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Malcolm Needs

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Malcolm Needs last won the day on September 27

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About Malcolm Needs

  • Birthday 12/14/1954

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  • Gender
  • Interests
    Rugby Union, Cricket, cooking, wine, port, reading, crosswords, lecturing, more wine and more port!
  • Biography
    Pretty boring really, but not that pretty!
  • Location
    Milverton, Somerset, England
  • Occupation
    I have taken a brand new role in the NHSBT and am now involved very much more on the education and training side of red cell immunohaematology. My title is still Reference Service Manager, but with Training after it (Reference Service Manager - Training). I am very excited about this change, as I have a passion for training and education.
    Reference Service Manager with the NHSBT.
    Chartered Scientist.
    Fellow of the British Blood Transfusion Society, having twice served on their National Council.
    Fellow of the Institute of Biomedical Science. Member of their Special Advisory Panel for Transfusion Science and Chief Examiner for Transfusion Science for the Institute.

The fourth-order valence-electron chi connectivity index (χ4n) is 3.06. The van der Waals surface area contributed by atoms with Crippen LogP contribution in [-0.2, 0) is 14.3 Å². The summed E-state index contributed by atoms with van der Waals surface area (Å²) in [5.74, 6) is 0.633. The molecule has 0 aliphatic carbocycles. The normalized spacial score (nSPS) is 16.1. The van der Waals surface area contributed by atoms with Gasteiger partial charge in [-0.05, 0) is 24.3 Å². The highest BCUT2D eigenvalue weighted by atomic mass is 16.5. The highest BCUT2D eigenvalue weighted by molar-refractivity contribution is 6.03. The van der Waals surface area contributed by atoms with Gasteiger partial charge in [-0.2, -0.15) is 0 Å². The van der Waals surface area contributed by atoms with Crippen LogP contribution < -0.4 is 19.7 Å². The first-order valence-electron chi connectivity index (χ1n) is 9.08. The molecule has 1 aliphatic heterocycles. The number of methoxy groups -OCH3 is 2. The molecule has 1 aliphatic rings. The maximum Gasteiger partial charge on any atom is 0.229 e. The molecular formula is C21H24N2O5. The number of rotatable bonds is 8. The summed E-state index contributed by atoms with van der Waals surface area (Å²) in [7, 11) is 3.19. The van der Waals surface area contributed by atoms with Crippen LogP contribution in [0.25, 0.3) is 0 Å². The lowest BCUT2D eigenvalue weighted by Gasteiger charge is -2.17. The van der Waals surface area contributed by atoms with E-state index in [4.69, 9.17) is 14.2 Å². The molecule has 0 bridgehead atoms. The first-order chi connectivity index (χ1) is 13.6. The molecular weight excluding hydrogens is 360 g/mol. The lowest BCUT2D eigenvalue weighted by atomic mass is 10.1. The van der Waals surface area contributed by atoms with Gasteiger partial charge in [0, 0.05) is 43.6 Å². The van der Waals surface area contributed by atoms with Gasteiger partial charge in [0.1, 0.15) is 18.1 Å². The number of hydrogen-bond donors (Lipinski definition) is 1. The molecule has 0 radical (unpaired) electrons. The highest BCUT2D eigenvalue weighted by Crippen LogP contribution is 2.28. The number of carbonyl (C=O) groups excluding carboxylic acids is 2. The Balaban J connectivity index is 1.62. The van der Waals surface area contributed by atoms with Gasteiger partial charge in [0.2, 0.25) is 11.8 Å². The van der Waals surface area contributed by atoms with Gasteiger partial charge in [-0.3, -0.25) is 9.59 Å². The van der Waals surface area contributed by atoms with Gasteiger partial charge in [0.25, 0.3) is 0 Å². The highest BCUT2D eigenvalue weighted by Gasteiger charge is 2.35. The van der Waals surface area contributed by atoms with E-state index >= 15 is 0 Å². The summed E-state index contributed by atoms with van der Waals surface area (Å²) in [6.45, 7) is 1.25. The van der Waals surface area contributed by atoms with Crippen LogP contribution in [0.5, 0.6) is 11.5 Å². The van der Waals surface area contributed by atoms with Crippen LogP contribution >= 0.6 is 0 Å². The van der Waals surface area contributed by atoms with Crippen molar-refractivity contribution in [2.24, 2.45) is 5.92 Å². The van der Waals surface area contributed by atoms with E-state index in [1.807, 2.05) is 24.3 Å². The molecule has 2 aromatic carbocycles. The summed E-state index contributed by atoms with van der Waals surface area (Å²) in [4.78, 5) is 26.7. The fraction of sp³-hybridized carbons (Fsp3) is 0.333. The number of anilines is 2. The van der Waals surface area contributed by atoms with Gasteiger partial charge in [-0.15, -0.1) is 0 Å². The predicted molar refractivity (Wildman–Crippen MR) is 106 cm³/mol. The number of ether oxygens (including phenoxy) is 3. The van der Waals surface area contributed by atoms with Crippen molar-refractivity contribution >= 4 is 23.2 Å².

Author of the chapter "Human erythrocyte antigens or blood groups" in Fundamentals of Biomedical Science, Transfusion and Transplantation Science, edited by Robin Knight, for the IBMS. 1st edition, Oxford University Press 2013 (ISBN 978-0-19-953328-2, pages 19-44.
    Just been appointed to the BCSH Blood Transfusion Task Force (writing Guidelines).
    Member of ISBT and AABB
    I am now retired from the Blood Service, but still do the other things!
  • Real Name
    Malcolm Needs CSci FIBMS FBBTS

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  1. We would rarely perform an eluate on the baby's red cells unless there are clinical (as opposed to laboratory) signs of HDFN. In other words, an elution is not considered to be a "reflex test", just because the baby has a positive DAT.
  2. If you have any, you could try D Negative Cord or Neonatal red cells, which express the LW antigen comparatively strongly (certainly compared with adult D Negative red cells).